JILPT Research Report No.178
Collective Agreement Systems in Modern Industrialized Nations:
Company-based Collective Agreements in France

May 29, 2015

Summary

Research Objective

To clarify the extent to which company-based collective agreements are still important in France, and the degree to which decentralization to the company or works level has advanced.

Research Method

Basic survey using reference literature obtainable in Japan, together with interview surveys and gathering of reference literature in the country concerned (France).

Major Findings

  1. In France, a point to note is that there has historically been no tradition of dialog between labor and management, and governance based on laws was very strong. This situation was greatly impacted by the weak organizational strength of labor unions in France, where, until 1968, it was actually not possible to establish a union branch within a company. Even before 1968, negotiations at company level existed, mainly in state-run enterprises (and large corporations), but these were no more than discussions with employee representatives, and the agreements concluded there were not legally recognized as collective agreements.

  2. Bargaining at company level in France became more actively pursued when certain statutory subjects to negotiate were made mandatory. Specifically, the Auroux laws of 1982 established an annual obligation to negotiate on wages, working time and other basic working conditions as matters for negotiation every year, leading to a great increase in negotiations and agreements at company level. In fact, company-based agreements have increased from the modest rate of around 5,000 cases per year in the first half of the 1980s to between 35,000 and 40,000 cases at present. Thus, the fact that both negotiations and agreements at company level have become more active, based on support from legislative policy, is an important characteristic of negotiations and agreements at company level in France.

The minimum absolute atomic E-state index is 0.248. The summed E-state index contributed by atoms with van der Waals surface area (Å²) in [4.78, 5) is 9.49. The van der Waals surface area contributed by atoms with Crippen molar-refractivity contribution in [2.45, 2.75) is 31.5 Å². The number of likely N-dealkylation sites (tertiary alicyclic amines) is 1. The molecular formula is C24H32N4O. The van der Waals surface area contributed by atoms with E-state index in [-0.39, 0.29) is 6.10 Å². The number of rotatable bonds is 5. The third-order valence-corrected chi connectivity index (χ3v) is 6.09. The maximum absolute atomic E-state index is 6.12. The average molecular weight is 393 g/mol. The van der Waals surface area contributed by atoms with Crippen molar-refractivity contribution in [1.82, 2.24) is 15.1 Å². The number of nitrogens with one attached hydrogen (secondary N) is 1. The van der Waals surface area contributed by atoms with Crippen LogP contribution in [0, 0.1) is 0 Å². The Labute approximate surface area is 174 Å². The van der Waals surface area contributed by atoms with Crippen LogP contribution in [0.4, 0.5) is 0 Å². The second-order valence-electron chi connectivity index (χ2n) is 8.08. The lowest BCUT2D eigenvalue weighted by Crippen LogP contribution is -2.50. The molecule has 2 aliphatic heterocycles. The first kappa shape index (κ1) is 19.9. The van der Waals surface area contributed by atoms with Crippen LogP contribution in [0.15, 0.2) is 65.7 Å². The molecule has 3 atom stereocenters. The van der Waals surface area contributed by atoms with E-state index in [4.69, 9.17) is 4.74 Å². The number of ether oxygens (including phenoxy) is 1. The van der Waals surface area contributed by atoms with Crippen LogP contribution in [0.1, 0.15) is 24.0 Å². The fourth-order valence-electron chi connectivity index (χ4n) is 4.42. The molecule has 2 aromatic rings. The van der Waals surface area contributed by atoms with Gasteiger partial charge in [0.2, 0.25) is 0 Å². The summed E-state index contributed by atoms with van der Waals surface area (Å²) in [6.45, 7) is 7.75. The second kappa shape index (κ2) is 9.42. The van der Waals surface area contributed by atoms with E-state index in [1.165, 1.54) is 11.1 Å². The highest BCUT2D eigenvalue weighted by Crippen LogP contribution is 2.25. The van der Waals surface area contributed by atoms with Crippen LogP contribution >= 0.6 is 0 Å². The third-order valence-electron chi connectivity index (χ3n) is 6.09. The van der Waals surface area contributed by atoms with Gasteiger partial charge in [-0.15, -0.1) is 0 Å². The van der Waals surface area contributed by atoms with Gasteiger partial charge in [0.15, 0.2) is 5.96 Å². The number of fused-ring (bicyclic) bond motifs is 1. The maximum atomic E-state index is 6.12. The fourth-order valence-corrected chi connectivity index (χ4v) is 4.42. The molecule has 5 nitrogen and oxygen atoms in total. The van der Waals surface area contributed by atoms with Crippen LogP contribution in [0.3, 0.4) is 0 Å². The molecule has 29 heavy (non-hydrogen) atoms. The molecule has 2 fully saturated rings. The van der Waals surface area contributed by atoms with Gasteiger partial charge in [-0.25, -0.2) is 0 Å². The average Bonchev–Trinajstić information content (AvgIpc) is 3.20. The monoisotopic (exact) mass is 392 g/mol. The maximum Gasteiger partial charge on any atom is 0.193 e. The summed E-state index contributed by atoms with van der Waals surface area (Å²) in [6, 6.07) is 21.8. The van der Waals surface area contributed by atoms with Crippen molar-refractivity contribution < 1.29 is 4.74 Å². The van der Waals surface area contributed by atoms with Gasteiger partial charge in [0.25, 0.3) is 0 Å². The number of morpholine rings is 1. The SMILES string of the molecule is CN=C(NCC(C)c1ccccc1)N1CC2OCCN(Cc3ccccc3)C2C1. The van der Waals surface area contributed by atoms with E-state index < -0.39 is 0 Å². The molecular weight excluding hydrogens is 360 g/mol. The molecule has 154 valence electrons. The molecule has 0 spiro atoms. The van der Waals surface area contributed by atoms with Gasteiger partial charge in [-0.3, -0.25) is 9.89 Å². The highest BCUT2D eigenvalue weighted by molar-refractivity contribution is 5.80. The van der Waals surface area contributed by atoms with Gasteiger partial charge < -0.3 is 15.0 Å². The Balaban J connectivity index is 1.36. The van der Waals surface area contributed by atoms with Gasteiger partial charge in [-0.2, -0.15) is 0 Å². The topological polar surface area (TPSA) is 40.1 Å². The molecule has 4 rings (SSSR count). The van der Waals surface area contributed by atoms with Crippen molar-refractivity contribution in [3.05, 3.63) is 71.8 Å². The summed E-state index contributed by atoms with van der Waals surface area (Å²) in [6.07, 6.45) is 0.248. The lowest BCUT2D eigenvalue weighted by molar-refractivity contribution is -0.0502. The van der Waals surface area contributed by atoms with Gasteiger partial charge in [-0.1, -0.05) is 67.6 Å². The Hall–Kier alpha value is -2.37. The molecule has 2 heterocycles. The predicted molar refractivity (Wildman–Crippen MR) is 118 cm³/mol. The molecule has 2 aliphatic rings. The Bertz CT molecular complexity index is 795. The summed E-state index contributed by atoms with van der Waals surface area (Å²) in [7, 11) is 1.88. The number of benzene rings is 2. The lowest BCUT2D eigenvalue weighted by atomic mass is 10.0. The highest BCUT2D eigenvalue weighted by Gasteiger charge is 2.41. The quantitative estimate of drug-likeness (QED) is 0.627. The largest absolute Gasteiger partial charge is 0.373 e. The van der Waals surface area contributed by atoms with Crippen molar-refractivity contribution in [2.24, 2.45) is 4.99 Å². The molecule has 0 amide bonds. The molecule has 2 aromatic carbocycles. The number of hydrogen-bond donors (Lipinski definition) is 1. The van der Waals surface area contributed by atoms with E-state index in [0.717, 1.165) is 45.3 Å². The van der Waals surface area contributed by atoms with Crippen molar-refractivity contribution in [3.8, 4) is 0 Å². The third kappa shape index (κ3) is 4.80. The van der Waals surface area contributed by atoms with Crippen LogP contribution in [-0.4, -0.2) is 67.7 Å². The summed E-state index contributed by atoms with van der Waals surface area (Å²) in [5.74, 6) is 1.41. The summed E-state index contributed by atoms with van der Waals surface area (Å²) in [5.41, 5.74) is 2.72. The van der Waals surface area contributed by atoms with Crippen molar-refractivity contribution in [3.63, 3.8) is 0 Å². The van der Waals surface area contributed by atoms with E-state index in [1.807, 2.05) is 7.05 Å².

3. Company-based agreements are supposed to have the basic function of adding more favorable working conditions to the groundwork of norms laid down by law and by industrial agreements as “occupational law”, based on the traditional “'profitable principle (principle de faveur)” in France. However, against the backdrop of the economic situation in the 1980s and 90s and the progressive individualization (decentralization) of wage determination systems, the role of negotiations and bargaining or agreements at industry level, which used to have a certain degree of direct influence on individual decisions of working conditions, gradually acquired a stronger function of guaranteeing minimum standards of working conditions. As a result, in companies with infrastructure enabling labor-management negotiations at company level to function sufficiently –– i.e. mainly large corporations in which labor unions have sufficient organizational infrastructure internally –– working conditions that far surpassed those determined at industry level came to be determined through negotiations and agreements at company level.